"There were discussions that went back and forth and let's just leave it at that," Mnuchin said.
Still, talk of resuming discussions with China was a hopeful moment amid otherwise bitter trade disputes at the G7, where Trump has been a man alone in his insistence that tariffs can produce a trade truce rather than rattling the global economy.
Already, US and Chinese negotiators were set to meet again next month, so the development Trump touted on Monday didn't itself amount to a breakthrough. But any sign the two sides are continuing to work toward a deal comes as a welcome development for other G7 leaders, who blame the protracted trade war for weighing down growth.
"We will see what happens but I think we will make a deal," Trump said.
The note of optimism aside, there was little evidence Trump was preparing acts of conciliation that might help the group of leaders put on a show of unity on their final day of talks. Instead, disputes over trade, foreign policy and climate change were readily apparent, even as Trump maintained the summit was without discord.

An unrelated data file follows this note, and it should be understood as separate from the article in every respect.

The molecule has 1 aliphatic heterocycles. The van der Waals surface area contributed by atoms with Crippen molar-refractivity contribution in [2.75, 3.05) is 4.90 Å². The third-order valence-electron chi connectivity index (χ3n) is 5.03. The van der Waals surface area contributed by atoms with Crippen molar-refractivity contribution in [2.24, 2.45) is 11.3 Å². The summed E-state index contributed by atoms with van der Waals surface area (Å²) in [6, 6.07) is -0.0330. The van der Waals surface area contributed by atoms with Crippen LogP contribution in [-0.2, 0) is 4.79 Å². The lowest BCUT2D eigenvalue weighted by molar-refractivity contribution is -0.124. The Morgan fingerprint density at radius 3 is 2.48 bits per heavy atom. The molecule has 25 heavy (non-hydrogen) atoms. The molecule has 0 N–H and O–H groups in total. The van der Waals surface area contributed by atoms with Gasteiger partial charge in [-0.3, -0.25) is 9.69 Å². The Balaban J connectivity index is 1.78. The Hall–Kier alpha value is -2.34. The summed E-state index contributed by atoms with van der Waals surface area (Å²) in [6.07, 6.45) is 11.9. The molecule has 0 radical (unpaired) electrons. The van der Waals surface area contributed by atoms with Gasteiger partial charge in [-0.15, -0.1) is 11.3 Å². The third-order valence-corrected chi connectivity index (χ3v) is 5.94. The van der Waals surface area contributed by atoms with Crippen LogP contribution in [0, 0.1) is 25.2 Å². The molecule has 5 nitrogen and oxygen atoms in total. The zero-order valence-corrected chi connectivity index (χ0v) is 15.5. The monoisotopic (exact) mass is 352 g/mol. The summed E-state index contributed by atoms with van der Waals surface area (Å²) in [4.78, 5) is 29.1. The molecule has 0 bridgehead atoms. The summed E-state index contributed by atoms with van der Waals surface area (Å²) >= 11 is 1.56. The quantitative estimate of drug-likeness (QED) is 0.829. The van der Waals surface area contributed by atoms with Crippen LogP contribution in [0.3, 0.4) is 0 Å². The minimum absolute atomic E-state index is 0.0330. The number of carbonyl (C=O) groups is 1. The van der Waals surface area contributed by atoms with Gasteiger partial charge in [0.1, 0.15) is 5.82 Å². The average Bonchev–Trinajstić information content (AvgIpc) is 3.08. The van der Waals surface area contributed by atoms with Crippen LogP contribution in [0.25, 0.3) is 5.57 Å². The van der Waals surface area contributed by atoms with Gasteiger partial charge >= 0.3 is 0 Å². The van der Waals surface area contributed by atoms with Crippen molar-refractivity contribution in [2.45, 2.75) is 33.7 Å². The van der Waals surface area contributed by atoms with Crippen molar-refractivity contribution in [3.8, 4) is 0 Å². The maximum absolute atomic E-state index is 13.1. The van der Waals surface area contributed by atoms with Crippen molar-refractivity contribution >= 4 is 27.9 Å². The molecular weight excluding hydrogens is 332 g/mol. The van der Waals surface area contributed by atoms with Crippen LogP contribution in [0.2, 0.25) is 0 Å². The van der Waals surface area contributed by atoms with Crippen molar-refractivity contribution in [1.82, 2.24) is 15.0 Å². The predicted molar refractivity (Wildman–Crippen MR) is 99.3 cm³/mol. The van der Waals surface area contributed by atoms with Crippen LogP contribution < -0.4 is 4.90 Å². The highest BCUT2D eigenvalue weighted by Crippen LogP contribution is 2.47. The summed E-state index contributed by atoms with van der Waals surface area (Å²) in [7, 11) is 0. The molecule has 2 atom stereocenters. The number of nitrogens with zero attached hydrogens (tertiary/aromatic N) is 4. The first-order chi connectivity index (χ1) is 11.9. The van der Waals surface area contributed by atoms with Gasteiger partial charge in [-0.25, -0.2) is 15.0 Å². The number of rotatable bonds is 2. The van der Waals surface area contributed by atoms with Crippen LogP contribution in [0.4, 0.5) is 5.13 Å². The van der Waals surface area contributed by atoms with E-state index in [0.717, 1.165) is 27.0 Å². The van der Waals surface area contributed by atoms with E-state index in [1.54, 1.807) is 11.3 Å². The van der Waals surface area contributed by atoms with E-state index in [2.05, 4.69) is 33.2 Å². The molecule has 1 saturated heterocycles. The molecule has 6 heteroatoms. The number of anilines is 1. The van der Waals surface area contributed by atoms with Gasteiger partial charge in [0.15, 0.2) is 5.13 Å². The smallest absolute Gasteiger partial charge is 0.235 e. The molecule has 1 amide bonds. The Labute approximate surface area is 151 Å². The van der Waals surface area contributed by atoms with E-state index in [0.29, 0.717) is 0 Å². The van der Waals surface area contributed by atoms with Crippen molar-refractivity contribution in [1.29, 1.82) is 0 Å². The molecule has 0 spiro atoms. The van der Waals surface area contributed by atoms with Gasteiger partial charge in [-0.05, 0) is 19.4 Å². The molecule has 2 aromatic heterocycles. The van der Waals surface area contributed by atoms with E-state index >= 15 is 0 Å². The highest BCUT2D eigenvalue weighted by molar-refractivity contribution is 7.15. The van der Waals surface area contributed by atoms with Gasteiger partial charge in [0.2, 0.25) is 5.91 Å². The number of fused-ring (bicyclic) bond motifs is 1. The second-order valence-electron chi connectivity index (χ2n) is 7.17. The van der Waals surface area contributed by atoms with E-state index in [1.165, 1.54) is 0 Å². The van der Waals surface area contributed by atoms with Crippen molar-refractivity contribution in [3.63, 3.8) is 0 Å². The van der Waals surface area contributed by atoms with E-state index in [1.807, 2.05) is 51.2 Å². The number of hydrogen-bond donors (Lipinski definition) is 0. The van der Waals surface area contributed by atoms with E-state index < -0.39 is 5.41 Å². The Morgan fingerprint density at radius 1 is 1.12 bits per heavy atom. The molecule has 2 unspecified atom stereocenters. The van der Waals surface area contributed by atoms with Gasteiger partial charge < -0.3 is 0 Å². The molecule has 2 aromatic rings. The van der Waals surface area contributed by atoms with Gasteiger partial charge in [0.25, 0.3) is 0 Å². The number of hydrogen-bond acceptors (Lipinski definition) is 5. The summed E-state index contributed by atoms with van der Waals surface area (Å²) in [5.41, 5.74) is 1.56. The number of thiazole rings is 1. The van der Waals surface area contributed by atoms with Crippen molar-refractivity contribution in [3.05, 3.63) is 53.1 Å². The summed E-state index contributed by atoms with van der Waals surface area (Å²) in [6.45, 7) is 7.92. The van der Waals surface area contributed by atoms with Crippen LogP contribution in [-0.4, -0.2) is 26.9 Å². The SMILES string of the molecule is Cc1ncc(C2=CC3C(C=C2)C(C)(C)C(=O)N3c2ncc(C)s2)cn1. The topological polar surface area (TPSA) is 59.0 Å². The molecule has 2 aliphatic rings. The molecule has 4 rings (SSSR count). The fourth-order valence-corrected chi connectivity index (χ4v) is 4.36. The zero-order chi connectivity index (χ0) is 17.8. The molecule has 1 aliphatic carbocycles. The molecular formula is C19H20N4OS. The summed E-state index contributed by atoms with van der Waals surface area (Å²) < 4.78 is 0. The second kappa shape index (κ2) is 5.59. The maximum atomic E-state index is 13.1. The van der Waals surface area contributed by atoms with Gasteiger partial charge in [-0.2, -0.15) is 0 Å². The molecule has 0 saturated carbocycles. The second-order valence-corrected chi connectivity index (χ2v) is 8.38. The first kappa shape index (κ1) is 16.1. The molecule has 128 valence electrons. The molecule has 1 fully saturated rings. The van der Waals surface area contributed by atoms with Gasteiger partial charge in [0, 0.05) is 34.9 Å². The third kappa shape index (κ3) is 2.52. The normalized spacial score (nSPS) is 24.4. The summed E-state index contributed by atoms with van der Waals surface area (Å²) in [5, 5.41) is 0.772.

He'll end the day with a joint press conference alongside his host, French President Emmanuel Macron, who has made a point of pushing forward on issues where his disagreements with Trump are obvious. That included a surprise appearance by the Iranian foreign minister, whose arrival in Biarritz on Saturday caught some US officials off-guard. Macron informed his fellow leaders that Mohammad Javad Zarif would make the visit only the night before he arrived.
Trump maintained a neutral view of the development on Monday, saying he was not surprised and had even given Macron his approval to push forward with planning the Zarif visit.